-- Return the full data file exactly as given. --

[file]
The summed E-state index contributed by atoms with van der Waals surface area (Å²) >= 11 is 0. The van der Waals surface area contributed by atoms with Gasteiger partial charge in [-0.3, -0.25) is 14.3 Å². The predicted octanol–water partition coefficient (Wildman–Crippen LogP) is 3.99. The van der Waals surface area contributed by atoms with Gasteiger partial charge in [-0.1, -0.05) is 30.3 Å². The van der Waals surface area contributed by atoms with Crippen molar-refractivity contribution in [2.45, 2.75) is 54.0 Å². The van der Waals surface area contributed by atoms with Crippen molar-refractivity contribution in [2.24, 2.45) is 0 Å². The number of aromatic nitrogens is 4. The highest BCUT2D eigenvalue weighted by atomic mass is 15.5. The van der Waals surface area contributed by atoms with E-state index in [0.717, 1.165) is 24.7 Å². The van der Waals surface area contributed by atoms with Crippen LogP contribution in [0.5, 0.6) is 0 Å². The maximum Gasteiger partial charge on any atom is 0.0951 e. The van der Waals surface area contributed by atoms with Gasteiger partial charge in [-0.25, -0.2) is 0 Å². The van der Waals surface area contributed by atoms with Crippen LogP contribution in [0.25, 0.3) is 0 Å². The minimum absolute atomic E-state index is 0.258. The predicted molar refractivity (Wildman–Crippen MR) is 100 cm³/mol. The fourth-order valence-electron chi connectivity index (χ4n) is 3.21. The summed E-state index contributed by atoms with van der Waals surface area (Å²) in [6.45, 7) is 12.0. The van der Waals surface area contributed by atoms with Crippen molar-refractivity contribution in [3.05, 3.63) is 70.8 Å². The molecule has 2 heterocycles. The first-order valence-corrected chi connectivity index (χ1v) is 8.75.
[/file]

The summed E-state index contributed by atoms with van der Waals surface area (Å²) >= 11 is 0. The van der Waals surface area contributed by atoms with Gasteiger partial charge in [-0.3, -0.25) is 14.3 Å². The predicted octanol–water partition coefficient (Wildman–Crippen LogP) is 3.99. The van der Waals surface area contributed by atoms with Gasteiger partial charge in [-0.1, -0.05) is 30.3 Å². The van der Waals surface area contributed by atoms with Crippen molar-refractivity contribution in [2.45, 2.75) is 54.0 Å². The van der Waals surface area contributed by atoms with Crippen molar-refractivity contribution in [2.24, 2.45) is 0 Å². The number of aromatic nitrogens is 4. The highest BCUT2D eigenvalue weighted by atomic mass is 15.5. The van der Waals surface area contributed by atoms with E-state index in [0.717, 1.165) is 24.7 Å². The van der Waals surface area contributed by atoms with Crippen LogP contribution in [0.5, 0.6) is 0 Å². The maximum Gasteiger partial charge on any atom is 0.0951 e. The van der Waals surface area contributed by atoms with Gasteiger partial charge in [-0.25, -0.2) is 0 Å². The van der Waals surface area contributed by atoms with Crippen LogP contribution in [0.25, 0.3) is 0 Å². The minimum absolute atomic E-state index is 0.258. The predicted molar refractivity (Wildman–Crippen MR) is 100 cm³/mol. The fourth-order valence-electron chi connectivity index (χ4n) is 3.21. The summed E-state index contributed by atoms with van der Waals surface area (Å²) in [6.45, 7) is 12.0. The van der Waals surface area contributed by atoms with Crippen molar-refractivity contribution in [3.05, 3.63) is 70.8 Å². The molecule has 2 heterocycles. The first-order valence-corrected chi connectivity index (χ1v) is 8.75.